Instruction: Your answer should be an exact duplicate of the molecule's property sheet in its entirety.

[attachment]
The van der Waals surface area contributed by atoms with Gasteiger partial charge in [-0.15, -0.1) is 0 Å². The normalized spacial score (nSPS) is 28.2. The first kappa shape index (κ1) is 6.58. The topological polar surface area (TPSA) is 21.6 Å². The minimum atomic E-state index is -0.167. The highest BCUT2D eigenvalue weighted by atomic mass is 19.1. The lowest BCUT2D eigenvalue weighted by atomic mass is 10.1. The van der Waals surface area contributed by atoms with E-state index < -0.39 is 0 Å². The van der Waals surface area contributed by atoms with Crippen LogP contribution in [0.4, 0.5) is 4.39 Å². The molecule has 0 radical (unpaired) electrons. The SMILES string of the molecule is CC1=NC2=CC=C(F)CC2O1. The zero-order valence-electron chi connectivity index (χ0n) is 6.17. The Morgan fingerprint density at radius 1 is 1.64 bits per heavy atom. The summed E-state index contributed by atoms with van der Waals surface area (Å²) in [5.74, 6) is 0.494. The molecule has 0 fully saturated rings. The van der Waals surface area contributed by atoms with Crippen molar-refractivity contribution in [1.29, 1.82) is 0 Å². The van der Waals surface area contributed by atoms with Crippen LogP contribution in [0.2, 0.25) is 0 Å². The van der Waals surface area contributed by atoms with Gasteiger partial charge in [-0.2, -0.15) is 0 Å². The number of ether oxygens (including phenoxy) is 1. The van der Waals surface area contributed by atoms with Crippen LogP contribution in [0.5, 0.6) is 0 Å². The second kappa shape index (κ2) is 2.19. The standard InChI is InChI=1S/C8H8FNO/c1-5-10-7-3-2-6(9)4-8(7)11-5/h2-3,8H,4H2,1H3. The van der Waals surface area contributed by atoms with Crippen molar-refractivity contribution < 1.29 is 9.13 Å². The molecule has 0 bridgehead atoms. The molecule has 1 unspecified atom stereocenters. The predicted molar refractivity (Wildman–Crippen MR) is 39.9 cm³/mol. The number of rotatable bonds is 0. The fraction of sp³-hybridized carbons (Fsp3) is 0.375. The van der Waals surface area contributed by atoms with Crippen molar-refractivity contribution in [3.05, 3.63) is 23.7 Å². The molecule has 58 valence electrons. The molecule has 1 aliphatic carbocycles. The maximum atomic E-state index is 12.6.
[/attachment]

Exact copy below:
The van der Waals surface area contributed by atoms with Gasteiger partial charge in [-0.15, -0.1) is 0 Å². The normalized spacial score (nSPS) is 28.2. The first kappa shape index (κ1) is 6.58. The topological polar surface area (TPSA) is 21.6 Å². The minimum atomic E-state index is -0.167. The highest BCUT2D eigenvalue weighted by atomic mass is 19.1. The lowest BCUT2D eigenvalue weighted by atomic mass is 10.1. The van der Waals surface area contributed by atoms with E-state index < -0.39 is 0 Å². The van der Waals surface area contributed by atoms with Crippen LogP contribution in [0.4, 0.5) is 4.39 Å². The molecule has 0 radical (unpaired) electrons. The SMILES string of the molecule is CC1=NC2=CC=C(F)CC2O1. The zero-order valence-electron chi connectivity index (χ0n) is 6.17. The Morgan fingerprint density at radius 1 is 1.64 bits per heavy atom. The summed E-state index contributed by atoms with van der Waals surface area (Å²) in [5.74, 6) is 0.494. The molecule has 0 fully saturated rings. The van der Waals surface area contributed by atoms with Crippen molar-refractivity contribution in [1.29, 1.82) is 0 Å². The van der Waals surface area contributed by atoms with Crippen LogP contribution in [0.2, 0.25) is 0 Å². The van der Waals surface area contributed by atoms with Gasteiger partial charge in [-0.2, -0.15) is 0 Å². The number of ether oxygens (including phenoxy) is 1. The van der Waals surface area contributed by atoms with Crippen LogP contribution in [0.5, 0.6) is 0 Å². The second kappa shape index (κ2) is 2.19. The standard InChI is InChI=1S/C8H8FNO/c1-5-10-7-3-2-6(9)4-8(7)11-5/h2-3,8H,4H2,1H3. The van der Waals surface area contributed by atoms with Crippen molar-refractivity contribution < 1.29 is 9.13 Å². The molecule has 0 bridgehead atoms. The molecule has 1 unspecified atom stereocenters. The predicted molar refractivity (Wildman–Crippen MR) is 39.9 cm³/mol. The number of rotatable bonds is 0. The fraction of sp³-hybridized carbons (Fsp3) is 0.375. The van der Waals surface area contributed by atoms with Crippen molar-refractivity contribution in [3.05, 3.63) is 23.7 Å². The molecule has 58 valence electrons. The molecule has 1 aliphatic carbocycles. The maximum atomic E-state index is 12.6.